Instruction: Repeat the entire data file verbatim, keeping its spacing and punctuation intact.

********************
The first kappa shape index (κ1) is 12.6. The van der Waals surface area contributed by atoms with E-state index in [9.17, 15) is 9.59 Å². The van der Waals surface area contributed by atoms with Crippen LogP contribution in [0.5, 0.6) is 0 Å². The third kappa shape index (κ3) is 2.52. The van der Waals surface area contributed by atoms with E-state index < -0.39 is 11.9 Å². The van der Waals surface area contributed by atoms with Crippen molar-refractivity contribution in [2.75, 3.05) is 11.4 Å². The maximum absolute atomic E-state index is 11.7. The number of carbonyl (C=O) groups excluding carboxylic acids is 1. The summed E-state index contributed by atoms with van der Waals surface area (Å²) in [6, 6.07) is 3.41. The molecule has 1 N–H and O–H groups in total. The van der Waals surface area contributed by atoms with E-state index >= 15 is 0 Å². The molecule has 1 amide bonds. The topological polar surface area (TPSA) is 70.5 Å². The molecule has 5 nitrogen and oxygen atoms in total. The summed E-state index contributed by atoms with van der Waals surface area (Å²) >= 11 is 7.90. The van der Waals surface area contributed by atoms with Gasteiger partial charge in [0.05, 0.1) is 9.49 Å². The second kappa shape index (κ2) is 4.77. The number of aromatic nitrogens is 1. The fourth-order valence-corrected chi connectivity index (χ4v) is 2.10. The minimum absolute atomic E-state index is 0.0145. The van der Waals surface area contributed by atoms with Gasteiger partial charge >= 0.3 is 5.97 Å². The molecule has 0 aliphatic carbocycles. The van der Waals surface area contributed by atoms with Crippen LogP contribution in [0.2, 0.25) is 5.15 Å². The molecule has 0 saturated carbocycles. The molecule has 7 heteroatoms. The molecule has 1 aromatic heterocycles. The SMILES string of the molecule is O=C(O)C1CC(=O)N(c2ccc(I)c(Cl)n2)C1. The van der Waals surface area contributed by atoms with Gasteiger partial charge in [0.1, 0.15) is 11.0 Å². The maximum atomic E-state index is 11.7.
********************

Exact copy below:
The first kappa shape index (κ1) is 12.6. The van der Waals surface area contributed by atoms with E-state index in [9.17, 15) is 9.59 Å². The van der Waals surface area contributed by atoms with Crippen LogP contribution in [0.5, 0.6) is 0 Å². The third kappa shape index (κ3) is 2.52. The van der Waals surface area contributed by atoms with E-state index < -0.39 is 11.9 Å². The van der Waals surface area contributed by atoms with Crippen molar-refractivity contribution in [2.75, 3.05) is 11.4 Å². The maximum absolute atomic E-state index is 11.7. The number of carbonyl (C=O) groups excluding carboxylic acids is 1. The summed E-state index contributed by atoms with van der Waals surface area (Å²) in [6, 6.07) is 3.41. The molecule has 1 N–H and O–H groups in total. The van der Waals surface area contributed by atoms with E-state index >= 15 is 0 Å². The molecule has 1 amide bonds. The topological polar surface area (TPSA) is 70.5 Å². The molecule has 5 nitrogen and oxygen atoms in total. The summed E-state index contributed by atoms with van der Waals surface area (Å²) >= 11 is 7.90. The van der Waals surface area contributed by atoms with Gasteiger partial charge in [0.05, 0.1) is 9.49 Å². The second kappa shape index (κ2) is 4.77. The number of aromatic nitrogens is 1. The fourth-order valence-corrected chi connectivity index (χ4v) is 2.10. The minimum absolute atomic E-state index is 0.0145. The van der Waals surface area contributed by atoms with Gasteiger partial charge >= 0.3 is 5.97 Å². The molecule has 0 aliphatic carbocycles. The van der Waals surface area contributed by atoms with Crippen LogP contribution in [0.2, 0.25) is 5.15 Å². The molecule has 0 saturated carbocycles. The molecule has 7 heteroatoms. The molecule has 1 aromatic heterocycles. The SMILES string of the molecule is O=C(O)C1CC(=O)N(c2ccc(I)c(Cl)n2)C1. The van der Waals surface area contributed by atoms with Gasteiger partial charge in [0.1, 0.15) is 11.0 Å². The maximum atomic E-state index is 11.7.